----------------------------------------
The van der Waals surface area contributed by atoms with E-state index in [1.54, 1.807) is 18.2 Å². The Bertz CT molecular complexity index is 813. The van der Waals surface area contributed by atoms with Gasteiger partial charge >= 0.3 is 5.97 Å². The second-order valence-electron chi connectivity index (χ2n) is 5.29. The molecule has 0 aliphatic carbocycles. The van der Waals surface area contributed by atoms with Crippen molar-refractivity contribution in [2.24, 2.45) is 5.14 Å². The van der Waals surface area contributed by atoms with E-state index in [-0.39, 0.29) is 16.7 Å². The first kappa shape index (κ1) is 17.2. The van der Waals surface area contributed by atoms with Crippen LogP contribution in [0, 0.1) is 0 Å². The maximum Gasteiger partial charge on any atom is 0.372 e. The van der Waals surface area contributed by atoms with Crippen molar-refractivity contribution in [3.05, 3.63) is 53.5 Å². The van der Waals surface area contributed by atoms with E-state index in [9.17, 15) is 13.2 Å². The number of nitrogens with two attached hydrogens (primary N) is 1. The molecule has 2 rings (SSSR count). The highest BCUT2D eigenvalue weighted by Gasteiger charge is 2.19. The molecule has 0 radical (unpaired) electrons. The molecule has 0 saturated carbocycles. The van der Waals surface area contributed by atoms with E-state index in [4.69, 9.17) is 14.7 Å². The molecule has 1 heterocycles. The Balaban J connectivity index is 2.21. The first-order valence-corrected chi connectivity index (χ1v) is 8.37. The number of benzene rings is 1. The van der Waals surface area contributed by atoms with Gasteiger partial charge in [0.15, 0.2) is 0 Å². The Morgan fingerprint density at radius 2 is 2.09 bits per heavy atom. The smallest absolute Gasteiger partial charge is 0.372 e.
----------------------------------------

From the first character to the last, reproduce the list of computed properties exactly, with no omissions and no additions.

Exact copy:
The van der Waals surface area contributed by atoms with E-state index in [1.54, 1.807) is 18.2 Å². The Bertz CT molecular complexity index is 813. The van der Waals surface area contributed by atoms with Gasteiger partial charge >= 0.3 is 5.97 Å². The second-order valence-electron chi connectivity index (χ2n) is 5.29. The molecule has 0 aliphatic carbocycles. The van der Waals surface area contributed by atoms with Crippen molar-refractivity contribution in [2.24, 2.45) is 5.14 Å². The van der Waals surface area contributed by atoms with E-state index in [-0.39, 0.29) is 16.7 Å². The first kappa shape index (κ1) is 17.2. The van der Waals surface area contributed by atoms with Crippen LogP contribution in [0, 0.1) is 0 Å². The maximum Gasteiger partial charge on any atom is 0.372 e. The van der Waals surface area contributed by atoms with Crippen molar-refractivity contribution in [3.05, 3.63) is 53.5 Å². The van der Waals surface area contributed by atoms with E-state index in [9.17, 15) is 13.2 Å². The number of nitrogens with two attached hydrogens (primary N) is 1. The molecule has 2 rings (SSSR count). The highest BCUT2D eigenvalue weighted by Gasteiger charge is 2.19. The molecule has 0 radical (unpaired) electrons. The molecule has 0 saturated carbocycles. The van der Waals surface area contributed by atoms with E-state index in [4.69, 9.17) is 14.7 Å². The molecule has 1 heterocycles. The Balaban J connectivity index is 2.21. The first-order valence-corrected chi connectivity index (χ1v) is 8.37. The number of benzene rings is 1. The van der Waals surface area contributed by atoms with Gasteiger partial charge in [0.15, 0.2) is 0 Å². The Morgan fingerprint density at radius 2 is 2.09 bits per heavy atom. The smallest absolute Gasteiger partial charge is 0.372 e.